Roe v. Wade: The erosion of progress

Jul 03, 2022
This blogger opens up about the overturning of Roe v. Wade. Source: Getty

*WARNING: This blog contains content that may be distressing to some.

We have made tremendous progress in the US concerning human rights. Things aren’t perfect, but at least there’s been some improvement over the years.

Finally, there’s been a shift in the US regarding inclusion, the right to free expression, and a tolerance toward varying types of lifestyles. This has been very exciting for me because I’ve had to live on the fringe for most of my life regarding certain choices I have made.

In recent years, I’ve felt fairly accepted as a gay woman, and that is such a relief. For years I’ve had to live in the closet, making me feel isolated, creating paranoia, and excluding me from many friends and family.

And now we are seeing the unravelling of certain fundamental rights being retracted for women in general. It’s quite frightening.

Recently came the reversal of Roe vs. Wade. Most women I know are incensed. Several are marching and writing letters. The erosion of our progress has many women up in arms making me wonder if The Handmaid’s Tale is a prophecy of what’s to come.

Hearing about this decision took me back several decades to my days in college at UCSB in California. I’m sure many women can relate to this as well.

College was a very free time for many of us. It was 1971, and sexual mores were very loose. I was questioning my sexuality, which was fairly common at that time. Free love was the slogan of the day, and drugs were rampant. Many of us functioned fairly well with all this latitude, but for some of us, there was a slippery slope and a double standard.

I remember being in many precarious situations, where it was just easier to go along with what my male partner wanted than it was to tell him that I’d changed my mind. I’m sure this happened to many women at that time.

Perhaps it was your boyfriend. You say “no.” He nods and continues. You say “no” again. And then it’s too late and you are left enduring the aftermath of an unwanted sexual encounter.

That’s bad enough, but what if it was your brother, father, or your uncle? What if it was a total stranger at a party, somebody at work, or something far worse?

Perhaps you felt shame or embarrassment. Maybe you confided in a friend or relative. Or perhaps you just suffered in silence, thinking it was your fault. Why were forced advances accepted and you had to shoulder the blame?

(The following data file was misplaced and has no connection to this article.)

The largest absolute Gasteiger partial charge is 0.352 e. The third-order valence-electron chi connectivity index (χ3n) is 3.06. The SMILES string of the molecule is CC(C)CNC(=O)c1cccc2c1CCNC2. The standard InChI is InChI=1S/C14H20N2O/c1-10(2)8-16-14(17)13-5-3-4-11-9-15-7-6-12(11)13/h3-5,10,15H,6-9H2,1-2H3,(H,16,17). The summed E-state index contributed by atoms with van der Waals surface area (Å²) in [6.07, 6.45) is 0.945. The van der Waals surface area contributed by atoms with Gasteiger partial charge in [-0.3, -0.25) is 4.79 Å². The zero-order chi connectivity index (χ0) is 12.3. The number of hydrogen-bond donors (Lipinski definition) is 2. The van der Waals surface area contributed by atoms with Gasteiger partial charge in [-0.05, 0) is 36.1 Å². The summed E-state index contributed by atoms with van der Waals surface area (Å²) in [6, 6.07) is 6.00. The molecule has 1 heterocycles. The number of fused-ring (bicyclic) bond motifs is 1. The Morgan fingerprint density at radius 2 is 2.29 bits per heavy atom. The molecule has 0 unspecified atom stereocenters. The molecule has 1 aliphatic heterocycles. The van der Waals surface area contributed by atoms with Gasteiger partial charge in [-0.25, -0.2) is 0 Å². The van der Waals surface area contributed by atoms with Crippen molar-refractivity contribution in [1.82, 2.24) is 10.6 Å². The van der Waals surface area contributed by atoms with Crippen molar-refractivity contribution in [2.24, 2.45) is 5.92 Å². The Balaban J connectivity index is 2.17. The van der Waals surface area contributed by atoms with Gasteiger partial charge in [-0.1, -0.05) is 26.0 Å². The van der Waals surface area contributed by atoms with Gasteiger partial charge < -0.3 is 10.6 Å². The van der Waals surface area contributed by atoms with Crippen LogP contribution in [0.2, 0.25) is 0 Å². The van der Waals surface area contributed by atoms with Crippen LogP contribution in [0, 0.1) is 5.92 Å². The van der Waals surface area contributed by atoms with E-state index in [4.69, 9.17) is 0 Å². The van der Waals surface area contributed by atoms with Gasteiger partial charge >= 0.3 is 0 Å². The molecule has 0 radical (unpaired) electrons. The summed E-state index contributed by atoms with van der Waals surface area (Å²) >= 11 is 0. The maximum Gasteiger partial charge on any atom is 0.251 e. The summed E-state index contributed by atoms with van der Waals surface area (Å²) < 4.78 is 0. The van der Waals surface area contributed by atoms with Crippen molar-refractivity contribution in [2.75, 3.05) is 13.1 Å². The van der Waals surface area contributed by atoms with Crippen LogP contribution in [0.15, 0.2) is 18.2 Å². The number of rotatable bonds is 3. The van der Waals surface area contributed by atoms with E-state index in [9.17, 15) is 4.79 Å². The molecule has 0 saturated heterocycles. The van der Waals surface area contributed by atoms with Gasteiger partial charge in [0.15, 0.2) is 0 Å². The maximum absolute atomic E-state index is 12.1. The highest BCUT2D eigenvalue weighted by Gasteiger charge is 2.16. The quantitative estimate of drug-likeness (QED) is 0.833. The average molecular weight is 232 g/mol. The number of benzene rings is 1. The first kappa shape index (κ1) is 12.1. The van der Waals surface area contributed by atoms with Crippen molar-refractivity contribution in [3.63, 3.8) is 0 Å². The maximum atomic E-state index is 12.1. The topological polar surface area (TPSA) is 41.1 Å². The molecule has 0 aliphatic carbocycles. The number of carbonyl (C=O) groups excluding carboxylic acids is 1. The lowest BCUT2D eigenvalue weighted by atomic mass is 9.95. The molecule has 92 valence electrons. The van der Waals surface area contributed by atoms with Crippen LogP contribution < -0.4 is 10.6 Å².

Is an unwanted advance considered rape? Where’s the dividing line? If they slap you? If you have bruises? If you have been called a derogatory name?

Afterwards, how many of us have wondered whether we were pregnant, only to be relieved when our periods finally came a few weeks later?

I’m sure most women have gone through this, getting in a little too deep in an amorous situation and having a change of heart. It’s often too difficult to deal with the repercussions of saying no. You just go along with something rather than protest and try and get away.

And now we have Roe vs. Wade, taking us back to the ‘50s, eroding the bodily freedoms women have earned. We colour our hair. We undergo cosmetic surgery. Why aren’t we allowed to decide on what goes on with our reproductive organs?

What if a man were forced to have a vasectomy if he created an unwanted pregnancy? What if a man got pregnant against his will and had to raise a child alone? What if a man was castrated if he committed rape?

With the Roe vs. Wade reversal, what other rights will be taken away from women? Will I have to pretend that I am straight again and that my lovely wife is just a companion for me? Will our marriage be annulled? Will my right to vote be abolished, or my desire to get an education?

I shudder to think that certain things that I’ve taken for granted for decades are going to be pulled out from under me.

And that’s a scary thought.

Sexual Harassment, Assault or Workplace issues: DISCLAIMER: If you are concerned about violence or misconduct impacting you, your family, friends or workplace, the numbers below may help. National Sexual Assault, Domestic Family Violence Counselling Service — 1800 737 732, Mensline Australia — 1300 789 978, Relationships Australia — 1300 364 277, BeyondBlue — 1300 224 636; Suicide Call Back Service — 1300 659 467; Headspace — 1800 650 890; Kids Helpline — 1800 551 800; Lifeline Australia — 13 11 14 for confidential support, advice and referral that will help you explore your options.

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